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    ABSTRACT: Although interspecific avian brood parasitism usually lowers host productivity, some species lack any defense against parasites. We analyzed the effect of parasite egg removal or nest desertion following a parasitism event on the breeding productivity of the Rufous-collared Sparrow (Zonotrichia capensis), a common host of the Shiny Cowbird (Molothrus bonariensis). The Rufouscollared Sparrow is an effective cowbird host that does not eject parasite eggs. We removed cowbird eggs from nests of Rufouscollared Sparrows to test for differences in hatching, fledging, and nesting success among naturally unparasitized, parasitized, and experimentally unparasitized nests from which we removed the cowbird eggs. We also used simulations to test whether parasite egg removal or nest desertion provide viable strategies to counter the effects of parasitism in this species. Naturally unparasitized nests produced more nestlings and fledglings than parasitized and experimentally unparasitized nests, but there were no differences between parasitized nests and those from which cowbird eggs were removed. Moreover, the overall nesting success was similar for all nest types. Simulation models confirmed these results but also showed that productivity may still increase through parasite egg ejection when the nest predation rate is relaxed only if no cost of parasite egg ejection is assumed. By contrast, nest desertion was not a viable strategy to reduce the effect of parasitism. We suggest that high nest predation could reduce the benefits of antiparasite defenses in the Rufouscollared Sparrow and may help explain the lack of such behavior in this species. Received 3 September 2012, accepted 4 June 2013.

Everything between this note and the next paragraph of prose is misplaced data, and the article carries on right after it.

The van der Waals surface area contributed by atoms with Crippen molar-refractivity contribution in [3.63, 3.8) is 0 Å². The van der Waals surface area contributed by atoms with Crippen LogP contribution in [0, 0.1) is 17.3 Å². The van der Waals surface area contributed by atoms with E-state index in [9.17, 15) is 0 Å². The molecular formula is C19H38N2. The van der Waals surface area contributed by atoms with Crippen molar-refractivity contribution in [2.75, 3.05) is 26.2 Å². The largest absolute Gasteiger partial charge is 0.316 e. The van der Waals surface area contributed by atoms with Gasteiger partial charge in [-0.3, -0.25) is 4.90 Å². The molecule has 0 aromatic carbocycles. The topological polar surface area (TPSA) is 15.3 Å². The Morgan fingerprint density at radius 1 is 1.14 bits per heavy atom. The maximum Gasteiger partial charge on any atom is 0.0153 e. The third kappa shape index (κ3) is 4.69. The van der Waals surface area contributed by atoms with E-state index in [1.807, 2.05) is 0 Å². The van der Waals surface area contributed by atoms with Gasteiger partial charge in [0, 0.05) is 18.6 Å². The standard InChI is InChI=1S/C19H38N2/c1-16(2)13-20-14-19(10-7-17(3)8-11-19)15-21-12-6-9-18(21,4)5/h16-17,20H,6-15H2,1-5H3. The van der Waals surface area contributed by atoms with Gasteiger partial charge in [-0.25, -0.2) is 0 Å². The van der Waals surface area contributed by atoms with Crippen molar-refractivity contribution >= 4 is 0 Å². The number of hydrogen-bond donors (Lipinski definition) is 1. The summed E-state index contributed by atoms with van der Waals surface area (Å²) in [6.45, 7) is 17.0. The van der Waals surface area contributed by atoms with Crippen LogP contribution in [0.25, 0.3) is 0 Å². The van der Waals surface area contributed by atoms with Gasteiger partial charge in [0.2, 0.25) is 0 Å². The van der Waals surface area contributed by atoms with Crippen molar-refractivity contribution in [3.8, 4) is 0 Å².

The Auk 07/2013; 130(3):408-416. DOI:10.1525/auk.2013.12164 · 1.86 Impact Factor